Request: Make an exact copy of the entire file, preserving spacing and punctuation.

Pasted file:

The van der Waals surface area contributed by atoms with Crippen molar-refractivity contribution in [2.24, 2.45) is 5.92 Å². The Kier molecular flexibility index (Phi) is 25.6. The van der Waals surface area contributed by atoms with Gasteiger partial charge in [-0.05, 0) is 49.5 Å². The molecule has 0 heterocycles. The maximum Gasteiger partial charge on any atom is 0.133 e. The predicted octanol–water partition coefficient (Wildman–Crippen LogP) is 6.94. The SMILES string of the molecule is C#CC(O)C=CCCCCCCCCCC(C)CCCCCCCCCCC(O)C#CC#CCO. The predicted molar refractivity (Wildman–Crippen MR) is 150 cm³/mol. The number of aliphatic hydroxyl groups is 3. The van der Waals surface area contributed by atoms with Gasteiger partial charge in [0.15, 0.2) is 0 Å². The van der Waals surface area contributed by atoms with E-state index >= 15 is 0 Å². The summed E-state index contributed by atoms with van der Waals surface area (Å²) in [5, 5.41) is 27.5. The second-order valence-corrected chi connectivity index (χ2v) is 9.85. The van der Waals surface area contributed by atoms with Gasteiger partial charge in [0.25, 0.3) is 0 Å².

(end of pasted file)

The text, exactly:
The van der Waals surface area contributed by atoms with Crippen molar-refractivity contribution in [2.24, 2.45) is 5.92 Å². The Kier molecular flexibility index (Phi) is 25.6. The van der Waals surface area contributed by atoms with Gasteiger partial charge in [-0.05, 0) is 49.5 Å². The molecule has 0 heterocycles. The maximum Gasteiger partial charge on any atom is 0.133 e. The predicted octanol–water partition coefficient (Wildman–Crippen LogP) is 6.94. The SMILES string of the molecule is C#CC(O)C=CCCCCCCCCCC(C)CCCCCCCCCCC(O)C#CC#CCO. The predicted molar refractivity (Wildman–Crippen MR) is 150 cm³/mol. The number of aliphatic hydroxyl groups is 3. The van der Waals surface area contributed by atoms with Gasteiger partial charge in [0.15, 0.2) is 0 Å². The van der Waals surface area contributed by atoms with E-state index >= 15 is 0 Å². The summed E-state index contributed by atoms with van der Waals surface area (Å²) in [5, 5.41) is 27.5. The second-order valence-corrected chi connectivity index (χ2v) is 9.85. The van der Waals surface area contributed by atoms with Gasteiger partial charge in [0.25, 0.3) is 0 Å².